Hello readers and welcome to this weeks newsletter! This week, we are delighted to welcome back Neel Kothari, who has written a guest editorial based on two more cases brought before the GDC which led to two registrants being struck off. Take it away, Neel...
Many of you don’t know who Robin Lee is and, until a few days ago, I didn’t either. Mr Lee is a London based artist who was recently arrested for charging his phone on a London overground train, spotted by a police community support officer (PCSO) and then arrested on the charge of abstracting electricity, to the value of 0.052p to be exact.
Perhaps this is a just interpretation of the rule of law, but it’s hard to hear about such events and not feel sympathy for Mr Lee, who was simply trying to charge his phone.
Equally, it’s hard to hear the stories of David Albert Drabwell and Susan Meens without a slight sense of commiseration for what they have gone through. Who are David and Susan? Well David is a technician who has for the last 55 years worked in the Harley street area and Susan is a nurse… sorry, dental care professional.
Both of them have been struck off for failing to complete their CPD requirements.
In David’s case, the Registration Appeals Committee found that he had failed to meet his CPD commitments during his 5 year cycle, but acknowledges that he had explained that he was unable to do this for personal reasons. Susan on the other hand was struck off for failing to meet her target by 8 hours.
In my opinion this is an absolutely disgusting interpretation of the current rules. In both cases there was no evidence that their competency was in question, yet for whatever reason both registrants have had their livelihoods shattered for such trivial matters. The Latin law term ‘culpae poenae par esto’ comes to mind, which translates to ‘let the punishment fit the crime’. This isn’t corporate fraud or gross misconduct; this is simply a case of life getting in the way and a couple of people needing a helping hand rather than having their souls dragged through the mud in the name of due process.
When will the GDC realise that the whole CPD system is a joke? I can receive a CPD certificate just for listening to a sales rep sell me their brand of toothpaste, yet the active ingredient in Tesco’s own brand 25p toothpaste is just the same as the leading manufacturer's and is probably better value for money. Is this really CPD?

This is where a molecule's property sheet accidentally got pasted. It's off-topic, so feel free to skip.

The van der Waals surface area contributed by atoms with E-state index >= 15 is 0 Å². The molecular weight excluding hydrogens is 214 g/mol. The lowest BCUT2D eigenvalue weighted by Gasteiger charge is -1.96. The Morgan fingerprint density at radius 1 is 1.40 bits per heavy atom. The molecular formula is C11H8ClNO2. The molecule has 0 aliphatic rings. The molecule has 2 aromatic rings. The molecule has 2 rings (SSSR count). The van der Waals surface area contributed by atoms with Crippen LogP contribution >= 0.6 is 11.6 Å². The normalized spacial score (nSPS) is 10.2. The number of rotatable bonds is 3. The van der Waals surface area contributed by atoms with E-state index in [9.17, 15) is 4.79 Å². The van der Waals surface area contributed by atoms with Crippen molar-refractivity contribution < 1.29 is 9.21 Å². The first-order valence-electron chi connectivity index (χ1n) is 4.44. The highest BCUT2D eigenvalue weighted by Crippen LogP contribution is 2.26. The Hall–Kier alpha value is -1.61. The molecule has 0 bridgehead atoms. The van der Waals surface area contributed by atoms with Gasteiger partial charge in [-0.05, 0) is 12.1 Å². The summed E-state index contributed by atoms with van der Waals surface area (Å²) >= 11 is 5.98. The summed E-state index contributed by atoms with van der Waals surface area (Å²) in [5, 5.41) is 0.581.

Don’t get me wrong, I’m a big fan of real CPD and I’ve completed quite a few post graduate courses since leaving university so I know my own record is pretty good – but this whole game of meeting an arbitrarily chosen figure on a 5 year cycle really doesn’t prove anything.
Sure the GDC can point to legislation written up by well-paid lawyers to justify their verdict, but they are completely missing the point, which is that regulation in its essence should be about protecting patients, not needlessly damaging people’s lives for the good of no-one. I’m not saying that David and Susan are in the right, but I am saying that the GDC have gone for the nuclear option when a simple slap on the wrist would do.
Whilst the views expressed here are my own, it’s worth noting that they are also in line with a recent Professional Standards Authority report about the GDC, which reported that in 2014/15 the GDC only fully met only one of the 10 Standards of Good Regulation for fitness to practise.
The PSA report also stated: ‘The GDC has reported to us that in 2014/2015, the median time taken from receipt of a complaint to the conclusion of the final fitness to practise hearing was 93.3 weeks. This is more than the majority of the regulators we oversee.’ The heartache and misery that both of these registrants have gone through, not to mention the stress placed upon their loved ones, really needs to be properly addressed. The verdicts mean everyone knows the GDC’s stance on CPD – it also means that the profession is now without a perfectly good nurse and technician to serve the public.
I find it shocking that the GDC have decided to pursue issues like this rather than demonstrate a right touch approach to regulation. If this is really about protecting the public, why have the GDC stayed so silent following the 2006 contract, which in part resulted in root canal therapy plummeting, single tooth dentures shooting through the roof and periodontal conditions being treated with stainless steel forceps instead of scalers?
I have no doubt that the verdicts are in line with the rules that the GDC sees fit to enforce, but in truth from time to time any one of us is capable of falling short of the standards we aim to achieve. Given the recent PSA report, the GDC above all should be well aware of this.